Crosby, known as one of the best skill forwards in the NHL, sustained a concussion after a hit from the Capitals’ defenseman Matt Niskanen in the first period of Game 3 of the Penguins-Capitals playoff series. Crosby did not return for the rest of the game and missed the next one.

There is mounting concern for Crosby, who has four reported concussion-related injuries in his 12-year NHL career. There also could be more unreported injuries that went unnoticed. Crosby’s career length and well-being after hockey are up for debate.

Many former players with concussion histories have struggled with health issues in retirement. However, both the players and the NHL haven’t helped each other enough to combat the issues. From players’ hesitancy to report concussions in the past, to Gary Bettman’s denial of a link between concussions and CTE, the NHL has a concussion controversy.

This season, at least 13 players across all 30 teams were listed on injury reports with a concussion or a head injury. Concussions aren’t a recent issue in the league either. In 2011, the Canadian Medical Association Journal published a study that found 559 concussions amongst NHL players from 1997-2004. Pat LaFontaine, a talented forward in the 1980s and 1990s, suffered six in his career and ultimately retired at 33.  Eric Lindros had seven across 15 years.

Exported.;

Courtesy of NY Daily News/Photo by Chris Gardner, AP

The difference for Crosby, LaFontaine and Lindros though, is their overall ability. While they missed considerable time with concussions, their place on rosters was never in doubt. That wasn’t always the case for Bryan Muir.

Muir played with seven different NHL teams and constantly rode the shuttle to and from the minor leagues. He also suffered from multiple concussions, even reporting instances of vomiting on the bench after a hard hit. During his playing days, concussion tests weren’t as expansive. If x-rays couldn’t find his injury, he wouldn’t report it to the team for fear of being sent down.

This is the concussion culture in the NHL. Fringe players don’t want to admit they’re hurt because of their tenuous grip on an NHL roster. Many of these players sacrifice their health because of it. This leads to long-term health effects after their careers are over. While it’s understandable for players to feel this way, they’ve harmed themselves from doing it. Muir has mentioned he misses his playing days, but he also notices changes in his mood. He has a short temper and mood swings, and he’s unsure if it’s due to the concussions.

For others, like Dale Purinton and Dan LaCouture, substance abuse, depression, and memory loss riddled their post-career days and led to strains in their personal lives. Both were arrested at one point, and LaCouture lost his wife and custody of his kids. Athletes these days have to be aware of what their bodies tell them when sustaining heavy injuries.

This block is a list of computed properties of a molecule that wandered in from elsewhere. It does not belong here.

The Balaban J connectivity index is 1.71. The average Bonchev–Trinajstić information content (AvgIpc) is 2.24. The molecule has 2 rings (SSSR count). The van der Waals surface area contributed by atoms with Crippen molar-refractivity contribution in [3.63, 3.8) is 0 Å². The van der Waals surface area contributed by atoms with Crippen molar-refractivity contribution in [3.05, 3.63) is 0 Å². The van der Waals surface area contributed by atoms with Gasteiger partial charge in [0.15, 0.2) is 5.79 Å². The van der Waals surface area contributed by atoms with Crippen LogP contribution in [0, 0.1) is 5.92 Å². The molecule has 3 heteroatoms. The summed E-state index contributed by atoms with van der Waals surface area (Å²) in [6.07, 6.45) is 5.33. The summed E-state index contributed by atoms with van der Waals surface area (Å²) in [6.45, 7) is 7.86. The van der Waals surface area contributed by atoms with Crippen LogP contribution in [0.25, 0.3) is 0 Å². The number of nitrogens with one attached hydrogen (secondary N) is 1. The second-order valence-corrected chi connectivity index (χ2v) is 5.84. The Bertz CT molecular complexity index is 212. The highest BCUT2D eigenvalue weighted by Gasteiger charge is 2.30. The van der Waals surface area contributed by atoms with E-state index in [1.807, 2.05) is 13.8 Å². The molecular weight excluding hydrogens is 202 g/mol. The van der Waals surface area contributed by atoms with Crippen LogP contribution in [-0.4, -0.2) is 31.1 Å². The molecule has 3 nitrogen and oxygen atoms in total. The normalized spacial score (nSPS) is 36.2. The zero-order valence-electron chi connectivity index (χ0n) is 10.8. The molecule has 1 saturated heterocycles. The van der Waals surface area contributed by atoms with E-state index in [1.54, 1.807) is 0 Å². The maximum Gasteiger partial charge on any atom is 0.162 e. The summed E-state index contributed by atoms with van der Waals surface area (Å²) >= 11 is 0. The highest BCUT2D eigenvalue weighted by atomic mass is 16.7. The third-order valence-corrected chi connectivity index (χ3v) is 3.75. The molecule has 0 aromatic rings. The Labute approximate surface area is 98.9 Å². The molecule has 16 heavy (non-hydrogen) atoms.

Derek Boogaard and Steve Montador each suffered concussions during their playing days in the 2000s. Boogaard officially had three, and it led to impaired memory and depression later in his life. He accidentally overdosed on painkillers and died in 2011.

Montador retired shortly after a hit to the head in 2012. He died in his home in 2015 without a clear cause of death. Both had CTE, a brain injury that is only detectable after death. Symptoms of CTE include memory loss, depression and issues with impulse control.

These symptoms line up with injuries from concussions. Despite this, the NHL isn’t certain of a link between concussions and CTE, leading to dissent between the league and former players.

Last October, Commissioner Gary Bettman wrote to the House Committee on Energy and Commerce that the speculation of a link between head trauma and neurodegenerative diseases is unproven. He mentioned the gaps in the research of CTE as additional proof.

The Rotman Research Institute at Toronto’s Baycrest Health Sciences found recently in early testing that there isn’t a strong correlation between concussions and cognitive functions. Retired players, including a participating Muir, actually do well with it. Despite the early conclusions in that study, it doesn’t match what the players feel. Bettman’s stance is alienating the former players who have noticeably changed since their days in the league.

Previous athletes began to take action against the league for it. Over 126 former players who’ve had concussions are filed a lawsuit against the NHL. The suit claims the league did not do enough to protect them from head injuries and resulting health issues. It’s reached as far as the federal courts as the NHL maintains the absence of a causal relationship.

The former players and the league are taking the same path as the NFL.  The league denied the relationship too, and former players sued. Eventually, the two sides reached a settlement in 2015.

Courtesy of The Sarnia Observer/Photo by Shaun Best, Reuters

The NHL is fulfilling its duty now to prevent concussions.  Hybrid icing, concussion spotters and fines for violating protocol are important for preventing future head injuries. At the same time, they have an obligation to aid the former players that are suffering through the aftereffects of hockey. Likewise, the players have to be honest with doctors and coaches if they are suffering through injuries. Even if it’s a player fighting for his roster spot or a postseason game, the ramifications of the game have to take a backseat.

Sidney Crosby is skating with his teammates in practice. He is still questionable for Game 5 tonight, but if he’s healthy, he’ll likely play. If there’s even the slightest issue with his health, he must sit. As history has proved, the NHL and its players have to address the issue head on. Delicately, of course.

 

Featured Image by Drop Your Gloves

 

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Rivalry or Not, Sidney Crosby vs. Alex Ovechkin is NHL’s Best Battle